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INVISIBLE CLASSES
- India must attend to the needs of unskilled labourers abroad

It’s a question of class. No trace of the anger that fuels India’s reaction to the outrageous treatment of Devyani Khobragade can be found in the response to the December 8 riot in Singapore’s Little India. Yet the episode’s cause and effect bear on thousands of poor people slaving for a living in a foreign land.

Unskilled workers in the Gulf states, Malaysia and Singapore probably send more money home than the overseas development ministry’s pampered white-collar darlings. They are also the most neglected. Their long-suppressed passions exploded when a bus hit and killed 33-year-old Sakthivel Kumaravelu in Little India. Some of the rioters had probably been drinking but alcohol usually only heightens perceptions, loosens inhibitions and exaggerates the response. The rankling sense of grievance was already there. Twenty-eight of the 35 men arrested face criminal charges and will be whipped and jailed if convicted. Another 53 are being sent back. A police warning has been served on about 200 others. The 300 affected labourers include young men who may have sold family land and their womenfolk’s jewellery to pay grasping agents in both countries and for fares, visas and work permits. Given the Singapore manpower ministry’s meticulous records, it can be assumed their prospect of future employment is bleak.

“Cane these hooligans and let them rot in jail” was a post-riot online comment. Prim and trim Singapore is terrified of public disorder. Memories of 1955 when employees of the Hock Lee bus company ran amuck and four people were killed still haunt Singaporeans. Hock Lee’s immensely rich maiden daughter was our landlady for a while and we were regaled with tales of how politicians — Communist as well as People’s Action Party — exploited the upheaval. What such disturbances say of labour management or political opportunism are Singaporean concerns. Indian interest is limited to two points. First, India must ponder on the implications of not providing a decent living at home for Indians. Second, India must cooperate with the Singapore authorities to ensure the welfare of nearly a million workers who are essential to Singapore’s growth but whose presence is grudgingly tolerated.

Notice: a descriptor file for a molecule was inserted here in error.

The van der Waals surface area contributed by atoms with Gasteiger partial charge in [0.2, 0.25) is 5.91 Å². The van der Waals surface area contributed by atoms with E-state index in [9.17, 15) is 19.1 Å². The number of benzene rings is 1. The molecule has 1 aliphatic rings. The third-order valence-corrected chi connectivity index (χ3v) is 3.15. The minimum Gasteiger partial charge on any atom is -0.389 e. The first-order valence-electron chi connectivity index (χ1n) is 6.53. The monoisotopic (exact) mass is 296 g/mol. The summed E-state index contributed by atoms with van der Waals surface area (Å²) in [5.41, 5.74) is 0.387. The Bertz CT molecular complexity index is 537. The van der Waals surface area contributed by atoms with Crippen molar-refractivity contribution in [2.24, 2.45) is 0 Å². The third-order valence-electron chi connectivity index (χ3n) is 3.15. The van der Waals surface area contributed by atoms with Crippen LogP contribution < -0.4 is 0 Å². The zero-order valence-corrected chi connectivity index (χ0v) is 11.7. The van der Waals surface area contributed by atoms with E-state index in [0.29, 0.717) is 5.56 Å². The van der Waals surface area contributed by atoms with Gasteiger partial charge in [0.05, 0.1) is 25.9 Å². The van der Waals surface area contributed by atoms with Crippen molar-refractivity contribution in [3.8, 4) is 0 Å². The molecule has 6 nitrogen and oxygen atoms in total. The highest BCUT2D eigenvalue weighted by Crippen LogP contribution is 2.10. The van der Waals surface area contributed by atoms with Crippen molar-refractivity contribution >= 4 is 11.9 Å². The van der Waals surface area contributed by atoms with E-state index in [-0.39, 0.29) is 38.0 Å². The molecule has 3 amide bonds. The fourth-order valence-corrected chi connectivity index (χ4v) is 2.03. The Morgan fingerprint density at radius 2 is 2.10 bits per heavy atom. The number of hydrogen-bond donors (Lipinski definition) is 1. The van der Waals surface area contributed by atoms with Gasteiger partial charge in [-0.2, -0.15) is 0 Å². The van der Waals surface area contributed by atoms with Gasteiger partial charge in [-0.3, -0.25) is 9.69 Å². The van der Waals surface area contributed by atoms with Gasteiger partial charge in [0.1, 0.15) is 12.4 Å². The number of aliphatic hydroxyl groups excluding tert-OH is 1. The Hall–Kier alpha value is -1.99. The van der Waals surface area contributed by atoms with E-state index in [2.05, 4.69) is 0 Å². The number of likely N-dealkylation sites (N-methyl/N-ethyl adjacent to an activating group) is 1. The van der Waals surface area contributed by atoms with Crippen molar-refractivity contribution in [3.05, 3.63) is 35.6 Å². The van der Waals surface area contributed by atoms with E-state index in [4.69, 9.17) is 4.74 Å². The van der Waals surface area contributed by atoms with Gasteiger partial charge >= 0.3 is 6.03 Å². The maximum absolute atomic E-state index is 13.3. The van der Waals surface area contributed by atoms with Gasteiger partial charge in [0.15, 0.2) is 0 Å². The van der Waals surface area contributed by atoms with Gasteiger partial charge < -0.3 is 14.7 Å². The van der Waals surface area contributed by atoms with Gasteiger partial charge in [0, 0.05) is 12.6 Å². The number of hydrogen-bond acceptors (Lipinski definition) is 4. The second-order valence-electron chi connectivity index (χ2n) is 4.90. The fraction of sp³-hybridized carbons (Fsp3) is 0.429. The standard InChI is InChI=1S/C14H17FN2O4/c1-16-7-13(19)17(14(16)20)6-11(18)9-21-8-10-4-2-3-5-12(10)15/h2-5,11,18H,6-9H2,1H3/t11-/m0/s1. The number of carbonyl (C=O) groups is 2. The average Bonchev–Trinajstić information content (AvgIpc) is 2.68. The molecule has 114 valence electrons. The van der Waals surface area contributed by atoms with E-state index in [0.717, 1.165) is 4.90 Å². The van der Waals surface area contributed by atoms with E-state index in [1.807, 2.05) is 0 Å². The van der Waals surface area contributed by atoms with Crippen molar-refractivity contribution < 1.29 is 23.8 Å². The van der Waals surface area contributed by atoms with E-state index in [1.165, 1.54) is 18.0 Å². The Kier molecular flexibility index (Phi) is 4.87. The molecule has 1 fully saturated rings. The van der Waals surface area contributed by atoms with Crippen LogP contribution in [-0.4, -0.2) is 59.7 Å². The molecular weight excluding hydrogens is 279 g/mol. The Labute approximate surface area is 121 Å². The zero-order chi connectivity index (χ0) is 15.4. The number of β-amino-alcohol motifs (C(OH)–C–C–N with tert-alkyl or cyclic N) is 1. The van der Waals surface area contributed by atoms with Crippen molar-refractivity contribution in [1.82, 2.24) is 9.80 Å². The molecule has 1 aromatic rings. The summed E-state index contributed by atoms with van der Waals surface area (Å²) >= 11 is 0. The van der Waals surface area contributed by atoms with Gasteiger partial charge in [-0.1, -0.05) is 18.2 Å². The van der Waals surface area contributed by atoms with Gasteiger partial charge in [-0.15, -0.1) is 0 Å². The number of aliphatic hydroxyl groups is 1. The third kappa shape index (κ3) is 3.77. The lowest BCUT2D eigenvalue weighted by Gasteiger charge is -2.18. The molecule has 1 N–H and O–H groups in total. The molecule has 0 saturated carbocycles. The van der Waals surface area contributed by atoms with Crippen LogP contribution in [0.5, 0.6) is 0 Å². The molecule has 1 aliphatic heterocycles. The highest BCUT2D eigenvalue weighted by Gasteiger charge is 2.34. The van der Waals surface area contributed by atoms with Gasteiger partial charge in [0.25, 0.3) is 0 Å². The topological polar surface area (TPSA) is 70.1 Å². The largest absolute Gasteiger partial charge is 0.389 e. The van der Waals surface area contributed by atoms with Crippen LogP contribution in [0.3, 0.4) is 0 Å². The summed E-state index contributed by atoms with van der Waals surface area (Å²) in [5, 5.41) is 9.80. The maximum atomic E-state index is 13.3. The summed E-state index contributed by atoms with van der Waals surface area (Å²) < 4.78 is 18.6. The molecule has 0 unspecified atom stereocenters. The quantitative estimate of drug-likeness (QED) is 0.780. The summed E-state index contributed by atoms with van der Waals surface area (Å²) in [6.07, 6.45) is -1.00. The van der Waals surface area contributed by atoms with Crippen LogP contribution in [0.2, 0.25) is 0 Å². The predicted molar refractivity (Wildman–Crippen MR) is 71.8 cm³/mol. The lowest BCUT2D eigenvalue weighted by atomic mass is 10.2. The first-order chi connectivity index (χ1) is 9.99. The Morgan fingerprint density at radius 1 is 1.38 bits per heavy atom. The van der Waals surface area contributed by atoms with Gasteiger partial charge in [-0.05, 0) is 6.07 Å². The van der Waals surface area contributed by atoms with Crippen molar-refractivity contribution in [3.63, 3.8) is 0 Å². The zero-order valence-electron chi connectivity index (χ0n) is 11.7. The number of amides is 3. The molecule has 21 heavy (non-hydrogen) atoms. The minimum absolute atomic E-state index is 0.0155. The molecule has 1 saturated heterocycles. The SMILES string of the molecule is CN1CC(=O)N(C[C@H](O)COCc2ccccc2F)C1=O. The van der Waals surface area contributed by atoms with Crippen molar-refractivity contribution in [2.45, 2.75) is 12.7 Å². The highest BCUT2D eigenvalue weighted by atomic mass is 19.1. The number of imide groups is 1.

I once invited 15 Tamil masons working on the bungalow next door to dinner and discovered they had never entered anyone’s home. Two of my youngest guests did the washing up afterwards, the last to return from the sink nearly bursting into tears when he found someone had eaten his custard pudding which he called “butter cake”. Despite official denials, these men are often forced to compensate their employers for the levy on employing foreigners. They also accuse authority of turning a blind eye to illegals when major constructions have to be completed

They may feel less abandoned now that K. Shanmugam, Singapore’s foreign minister, and India’s high commissioner, Vijay Thakur Singh, have visited one of their dormitories. But unless accommodation has improved dramatically since my time, this one with a carrom board must be a showpiece. The official video of the occasion showed Shanmugam refusing to allay fears of a six-month moratorium on visas and a “lower intake of workers”. Ms Singh may have privately conveyed New Delhi’s concern to the Singaporean government; she might also privately have assured the workers of her sympathy. But her business-as-usual public comments suggested India’s “strategic partnership” and cooperation on “a wide range of issues” with Singapore take precedence over any interest in the well being of humble Indians without Ms Khobragade’s clout.

Official callousness isn’t new. Another high commissioner was surprised I should expect him to know the number of Indian workers. A third notoriously professed ignorance of the arrest of nearly 9,000 Indian illegals until the Singapore government released 88 letters on the subject that he had ignored. Even then, he didn’t seek details or consular access. In contrast, Thailand’s prime minister, Chatichai Choonhavan, took back a boatload of illegals, remarking acidly, “Instead of sending ships, we should send warships!” A black wreath was left at Singapore’s Bangkok embassy.